The Miracle of Winn-Dixie: A Series, Pt. 2

While my first job at the weird grocery store was certainly a monumental era of my life, it was also 20 years ago. With that said, I do remember a lot about it but the names sort of start to fade.

I know Dave worked in the meat department (you’ll hear more about him in a day or two), there was a super-cute cashier named Danielle, another cashier I remembered from 6th grade named Dana, a manager named Gillespie and the aforementioned manger named Berry. Most other people I don’t remember.

But then there was Steve. Steve was probably the best friend I made at that weird grocery store. He was probably 10 years older than me, had the kind of mustache that boys grow during puberty, made it through high school but had no direction for the remainder of his life and had a major crush on Danielle.

I frequently broke the “limit talking” rule with Steve and was often called out for missing opportunities to help other cashiers bag groceries because Steve and I were usually talking about any number of things — the girls we weren’t dating, the cars we weren’t driving, the bands we weren’t in … we were also obsessed with the Master P song Ooohhhwee.

We once had an in-depth conversation with two customers about one particular rock’n’roll singer. Two women came through the line together, reeking of cigarette smoke and both had their hair teased so hardcore one would think Poison was playing an acoustic set in the deli that day. Steve and I had been talking about music and had somehow gotten on the topic of Guns’n’Roses and when they heard the name, the girls lit up with excitement. “Goddddd he is SO SEXY!” they exclaimed.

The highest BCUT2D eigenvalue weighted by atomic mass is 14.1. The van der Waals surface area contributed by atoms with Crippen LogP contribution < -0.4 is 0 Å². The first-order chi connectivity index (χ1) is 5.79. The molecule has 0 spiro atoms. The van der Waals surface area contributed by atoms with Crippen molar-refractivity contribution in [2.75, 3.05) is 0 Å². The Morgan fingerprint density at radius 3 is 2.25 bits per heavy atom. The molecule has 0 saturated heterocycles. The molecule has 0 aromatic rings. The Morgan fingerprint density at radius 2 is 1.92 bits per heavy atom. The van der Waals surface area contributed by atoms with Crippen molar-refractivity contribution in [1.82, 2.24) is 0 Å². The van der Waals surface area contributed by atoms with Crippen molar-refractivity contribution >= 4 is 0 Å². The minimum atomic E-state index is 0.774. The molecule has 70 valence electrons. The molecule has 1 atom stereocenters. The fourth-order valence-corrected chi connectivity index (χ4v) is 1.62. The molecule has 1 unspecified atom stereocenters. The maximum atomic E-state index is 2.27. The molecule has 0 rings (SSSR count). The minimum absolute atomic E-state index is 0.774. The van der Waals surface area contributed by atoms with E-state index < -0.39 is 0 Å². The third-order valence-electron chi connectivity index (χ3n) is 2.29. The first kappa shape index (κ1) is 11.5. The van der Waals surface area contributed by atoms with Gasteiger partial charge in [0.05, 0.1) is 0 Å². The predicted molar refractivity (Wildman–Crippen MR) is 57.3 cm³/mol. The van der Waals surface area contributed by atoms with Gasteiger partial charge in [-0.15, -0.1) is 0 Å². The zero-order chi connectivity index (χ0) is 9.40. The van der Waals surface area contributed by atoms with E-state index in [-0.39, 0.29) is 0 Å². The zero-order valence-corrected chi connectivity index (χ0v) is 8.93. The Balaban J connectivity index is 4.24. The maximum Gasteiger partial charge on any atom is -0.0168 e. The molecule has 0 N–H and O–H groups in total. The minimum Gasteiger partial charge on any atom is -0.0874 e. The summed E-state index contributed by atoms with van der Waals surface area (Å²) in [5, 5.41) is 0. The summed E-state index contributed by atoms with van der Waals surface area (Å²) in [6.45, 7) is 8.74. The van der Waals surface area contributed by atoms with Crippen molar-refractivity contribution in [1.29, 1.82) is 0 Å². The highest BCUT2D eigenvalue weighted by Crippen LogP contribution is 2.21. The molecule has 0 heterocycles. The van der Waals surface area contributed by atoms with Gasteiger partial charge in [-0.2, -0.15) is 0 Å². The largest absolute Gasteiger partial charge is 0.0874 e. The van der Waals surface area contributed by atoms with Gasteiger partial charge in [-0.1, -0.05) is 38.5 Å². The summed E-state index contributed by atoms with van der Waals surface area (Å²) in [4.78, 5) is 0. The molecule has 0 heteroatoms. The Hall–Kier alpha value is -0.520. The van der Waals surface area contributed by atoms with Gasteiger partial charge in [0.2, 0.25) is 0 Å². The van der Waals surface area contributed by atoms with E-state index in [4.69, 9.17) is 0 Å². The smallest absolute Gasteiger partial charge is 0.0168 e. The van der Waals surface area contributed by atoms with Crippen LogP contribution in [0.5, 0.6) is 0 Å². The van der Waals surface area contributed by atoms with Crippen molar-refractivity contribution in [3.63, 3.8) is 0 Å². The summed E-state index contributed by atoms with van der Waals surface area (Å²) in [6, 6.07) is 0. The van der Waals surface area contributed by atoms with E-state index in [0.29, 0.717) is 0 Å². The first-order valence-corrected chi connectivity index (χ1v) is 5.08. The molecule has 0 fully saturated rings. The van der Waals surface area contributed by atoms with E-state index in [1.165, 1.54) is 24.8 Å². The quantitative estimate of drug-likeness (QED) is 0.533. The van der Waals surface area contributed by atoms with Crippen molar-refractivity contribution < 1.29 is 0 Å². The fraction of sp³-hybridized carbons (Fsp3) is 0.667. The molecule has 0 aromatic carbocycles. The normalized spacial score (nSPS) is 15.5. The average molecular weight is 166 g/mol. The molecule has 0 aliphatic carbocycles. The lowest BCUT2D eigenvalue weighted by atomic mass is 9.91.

Me? Nope.

Steve? Nope.

They were referring to Axl Rose.

Steve and I couldn’t believe what we were hearing and it only got worse as they continued explaining that the way he moved and the way he wrote lyrics and … his voice … it was all so sexy. Meanwhile, Steve and I were dateless. Hopeless, even.

Steve once tried to impress a country girl with his knowledge of cattle and expressed how he knew that a cow shouldn’t give milk unless it was pregnant — something to do with the quality of the product, blah blah blah. Whether or not that’s true I don’t know and I don’t care enough to research it even for the sake of this blog post, but what was amazing about Steve’s refined knowledge of bovine milk production is that he misspoke and said a cow shouldn’t give birth unless she was pregnant.

Interesting, Steve-o.

On one of our last days together, I overheard Steve say under his breath, “…finally.” He got my attention and got me to come over to his lane. He said he was patiently waiting for the managers to leave because he wanted to see if “this really works.” He reached under his register and pulled out a can of wasp and hornet spray that someone had brought to his register and decided they didn’t want. Usually those products ended up in a special cart for me to deal with later in my shift, but Steve had other plans.

He reached into his pocket and pulled out a Zippo, held it aloft at arm’s length, took aim and fired a straight shot of bee killer into the flame. This sort of activity wouldn’t cross most people’s minds and those who would think about it would have the decency to go outside. But not Steve. Steve was an animal.

We stood at register five looking at the sky as a fireball no less than three-feet in diameter spun a full 360-degrees and vanished just before it scorched a banner hanging from the ceiling.

We stood with our mouths agape for a moment before we both let out an amazed “…woahhhhh.”

“I’d better not do that again,” he said before putting the bug spray into the returns cart.

Good idea, Steve. Miss you, dude, wherever you are now.

Ever onward, see y’all tomorrow.

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